The social licence to operate (SLO) is broadly the responsibility of companies to maintain the support of local communities and stakeholders, manage environmental and social impacts, use transparent processes, provide the local community with jobs and education, and optimise the use of local skills and resources.

Forbes predicted that 2013 is “the year of the SLO”, which has been echoed by commentators across the industry.  Ernst & Young’s annual report on business risks for mining and metals says that “the consistent ranking of maintaining a social license to operate within the top six risks over the last five years demonstrates it is an important element of doing business as opposed to being a compliance exercise”

The SLO has always been an essential component of oil & gas projects but it has taken on increasing importance in recent years and has become a ‘non-negotiable’ to get a project done. Today, a SLO requires more direct engagement with local stakeholders, ceding a degree of control to local players and building relationships with affected local communities.

One hurdle is that there is no definitive ‘standard’, although there have been industry attempts to create one (for example, there are a number of ‘good practice’ tools such as the OGP Environment-Social-Health Risk and Impact Management Process (e-SHRIMP) and the IPIECA guide to social impact assessment). Both stress consultation with local stakeholders and stakeholder dialogue as being key pillars of all oil & gas projects, and establishing accessible corporate grievance mechanisms.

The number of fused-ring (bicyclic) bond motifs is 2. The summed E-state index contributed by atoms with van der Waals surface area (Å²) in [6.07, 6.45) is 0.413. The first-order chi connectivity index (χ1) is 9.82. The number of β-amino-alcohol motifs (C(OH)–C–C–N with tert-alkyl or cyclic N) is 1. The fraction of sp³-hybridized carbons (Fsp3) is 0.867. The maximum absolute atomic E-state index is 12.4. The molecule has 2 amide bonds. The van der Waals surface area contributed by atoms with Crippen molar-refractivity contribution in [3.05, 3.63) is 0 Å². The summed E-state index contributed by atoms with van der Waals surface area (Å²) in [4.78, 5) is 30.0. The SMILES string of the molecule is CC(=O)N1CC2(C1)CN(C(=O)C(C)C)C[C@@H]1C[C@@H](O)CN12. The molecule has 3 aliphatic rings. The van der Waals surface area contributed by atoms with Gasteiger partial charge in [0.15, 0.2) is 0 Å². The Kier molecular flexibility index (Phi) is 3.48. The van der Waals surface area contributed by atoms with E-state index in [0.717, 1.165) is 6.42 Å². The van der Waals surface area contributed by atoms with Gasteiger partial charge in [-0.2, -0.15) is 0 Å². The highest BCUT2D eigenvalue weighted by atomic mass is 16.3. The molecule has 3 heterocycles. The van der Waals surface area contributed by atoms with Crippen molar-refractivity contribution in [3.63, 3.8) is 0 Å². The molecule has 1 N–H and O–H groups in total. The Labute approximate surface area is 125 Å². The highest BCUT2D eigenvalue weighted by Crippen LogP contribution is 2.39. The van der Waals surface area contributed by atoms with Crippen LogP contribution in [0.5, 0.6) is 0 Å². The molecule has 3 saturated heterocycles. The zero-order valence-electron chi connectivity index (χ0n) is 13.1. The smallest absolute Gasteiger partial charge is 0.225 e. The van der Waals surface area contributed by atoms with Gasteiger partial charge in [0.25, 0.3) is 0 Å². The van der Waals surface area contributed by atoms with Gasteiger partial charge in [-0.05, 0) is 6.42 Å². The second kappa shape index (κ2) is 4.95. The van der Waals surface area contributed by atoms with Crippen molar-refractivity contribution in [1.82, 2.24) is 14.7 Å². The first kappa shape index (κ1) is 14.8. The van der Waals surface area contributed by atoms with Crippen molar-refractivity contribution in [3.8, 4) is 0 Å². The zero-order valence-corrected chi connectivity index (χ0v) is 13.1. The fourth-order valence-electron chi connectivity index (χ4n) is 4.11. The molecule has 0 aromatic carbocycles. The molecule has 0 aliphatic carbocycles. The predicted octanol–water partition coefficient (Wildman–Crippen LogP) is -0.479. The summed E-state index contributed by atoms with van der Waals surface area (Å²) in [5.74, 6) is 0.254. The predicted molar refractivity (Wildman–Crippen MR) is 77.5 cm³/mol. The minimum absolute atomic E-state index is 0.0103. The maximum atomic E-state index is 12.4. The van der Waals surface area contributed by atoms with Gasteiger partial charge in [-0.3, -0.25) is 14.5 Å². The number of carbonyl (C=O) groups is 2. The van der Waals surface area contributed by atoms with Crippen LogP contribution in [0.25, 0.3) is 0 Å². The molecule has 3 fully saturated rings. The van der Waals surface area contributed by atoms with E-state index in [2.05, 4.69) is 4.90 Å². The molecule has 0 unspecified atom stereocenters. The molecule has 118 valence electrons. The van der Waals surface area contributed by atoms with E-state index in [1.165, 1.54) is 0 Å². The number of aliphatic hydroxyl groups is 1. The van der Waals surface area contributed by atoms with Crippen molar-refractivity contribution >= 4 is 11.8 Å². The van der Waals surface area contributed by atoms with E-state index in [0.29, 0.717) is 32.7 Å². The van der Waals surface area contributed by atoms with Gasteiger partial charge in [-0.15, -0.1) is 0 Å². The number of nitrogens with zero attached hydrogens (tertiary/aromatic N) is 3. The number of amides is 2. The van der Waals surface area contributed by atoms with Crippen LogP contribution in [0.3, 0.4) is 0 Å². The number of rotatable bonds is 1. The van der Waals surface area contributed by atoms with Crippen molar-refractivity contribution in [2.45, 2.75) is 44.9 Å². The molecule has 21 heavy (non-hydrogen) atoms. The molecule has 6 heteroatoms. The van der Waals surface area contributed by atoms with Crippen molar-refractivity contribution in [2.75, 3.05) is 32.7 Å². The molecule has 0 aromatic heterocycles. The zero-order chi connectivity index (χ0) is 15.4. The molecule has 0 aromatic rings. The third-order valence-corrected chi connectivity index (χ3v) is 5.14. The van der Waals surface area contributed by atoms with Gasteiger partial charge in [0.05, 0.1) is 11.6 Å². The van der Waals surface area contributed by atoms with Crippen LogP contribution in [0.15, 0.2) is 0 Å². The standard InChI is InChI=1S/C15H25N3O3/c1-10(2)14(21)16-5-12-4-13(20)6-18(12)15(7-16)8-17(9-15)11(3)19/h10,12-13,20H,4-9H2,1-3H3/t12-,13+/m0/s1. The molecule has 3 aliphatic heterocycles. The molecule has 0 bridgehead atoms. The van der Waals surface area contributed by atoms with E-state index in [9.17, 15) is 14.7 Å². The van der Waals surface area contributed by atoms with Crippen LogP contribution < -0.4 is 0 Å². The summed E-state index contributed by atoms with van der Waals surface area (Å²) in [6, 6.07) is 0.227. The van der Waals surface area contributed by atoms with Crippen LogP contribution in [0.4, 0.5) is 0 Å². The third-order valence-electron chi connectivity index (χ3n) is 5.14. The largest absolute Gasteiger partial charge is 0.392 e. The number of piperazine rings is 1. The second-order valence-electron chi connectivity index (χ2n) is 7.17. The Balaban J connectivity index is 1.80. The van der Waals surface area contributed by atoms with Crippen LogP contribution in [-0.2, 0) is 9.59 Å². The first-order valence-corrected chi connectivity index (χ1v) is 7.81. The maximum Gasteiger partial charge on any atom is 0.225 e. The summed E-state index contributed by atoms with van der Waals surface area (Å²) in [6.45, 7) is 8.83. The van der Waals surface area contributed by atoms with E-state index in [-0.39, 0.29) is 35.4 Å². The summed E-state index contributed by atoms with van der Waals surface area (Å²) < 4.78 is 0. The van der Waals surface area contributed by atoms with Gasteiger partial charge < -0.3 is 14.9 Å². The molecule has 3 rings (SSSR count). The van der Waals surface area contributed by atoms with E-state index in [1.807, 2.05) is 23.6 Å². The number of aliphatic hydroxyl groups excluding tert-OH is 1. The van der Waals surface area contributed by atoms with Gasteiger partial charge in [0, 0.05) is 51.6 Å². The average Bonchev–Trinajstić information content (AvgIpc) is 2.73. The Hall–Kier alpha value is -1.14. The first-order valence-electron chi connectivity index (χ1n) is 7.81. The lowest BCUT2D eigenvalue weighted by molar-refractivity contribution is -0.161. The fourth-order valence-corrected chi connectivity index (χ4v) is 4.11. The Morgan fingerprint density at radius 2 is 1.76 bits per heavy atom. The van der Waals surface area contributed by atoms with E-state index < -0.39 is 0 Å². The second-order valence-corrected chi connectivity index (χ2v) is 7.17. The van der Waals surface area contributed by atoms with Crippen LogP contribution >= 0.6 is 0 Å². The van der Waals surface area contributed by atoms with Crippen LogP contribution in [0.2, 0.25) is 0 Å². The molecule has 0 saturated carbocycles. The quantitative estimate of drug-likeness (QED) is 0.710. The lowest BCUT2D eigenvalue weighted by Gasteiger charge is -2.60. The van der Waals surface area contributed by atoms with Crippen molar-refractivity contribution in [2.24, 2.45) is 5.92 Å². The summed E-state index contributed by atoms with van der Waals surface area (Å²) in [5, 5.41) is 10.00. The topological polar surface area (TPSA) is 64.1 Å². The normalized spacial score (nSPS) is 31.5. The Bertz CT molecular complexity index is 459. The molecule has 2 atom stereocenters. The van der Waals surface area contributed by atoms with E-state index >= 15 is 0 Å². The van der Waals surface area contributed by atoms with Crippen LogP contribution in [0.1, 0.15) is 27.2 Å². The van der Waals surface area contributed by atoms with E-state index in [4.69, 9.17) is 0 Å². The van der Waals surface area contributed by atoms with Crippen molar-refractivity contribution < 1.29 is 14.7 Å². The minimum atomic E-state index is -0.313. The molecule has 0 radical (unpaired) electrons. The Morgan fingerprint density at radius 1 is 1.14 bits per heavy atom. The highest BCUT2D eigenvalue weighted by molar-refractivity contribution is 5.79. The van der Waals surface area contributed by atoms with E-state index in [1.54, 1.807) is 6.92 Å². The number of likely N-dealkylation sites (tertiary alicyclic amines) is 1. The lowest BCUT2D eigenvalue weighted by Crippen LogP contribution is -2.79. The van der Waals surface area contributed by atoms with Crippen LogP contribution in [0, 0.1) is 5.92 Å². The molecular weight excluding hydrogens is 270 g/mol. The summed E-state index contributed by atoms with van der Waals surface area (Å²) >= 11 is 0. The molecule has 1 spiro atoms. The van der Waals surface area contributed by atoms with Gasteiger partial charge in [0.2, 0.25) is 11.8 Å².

This has been brought to the fore in recent years in Africa, where relations between local communities and developers have at times been fraught with tension and violence (for example, the terrorist attack at the Amenas industrial plant in Algeria this January and the shooting of 34 miners at South African Lonmin’s Marikana mine in August last year).  However, efforts have been made to collaborate more and in May 2013, the Institute for Human Rights and Business, together with the Kenya National Commission on Human Rights, organised a multi-stakeholder discussion to brainstorm the roles and responsibilities of oil & gas companies in Kenya’s emerging oil & gas sector, to build their SLOs.

As the oil & gas industry faces growing opposition from well-organised citizen opposition groups in developing nations, and an increasingly onerous duty to get ‘free prior and informed consent’ from stakeholders, companies globally will increasingly see their profitability and reputation tied to transparent and effective engagement with the communities they operate in.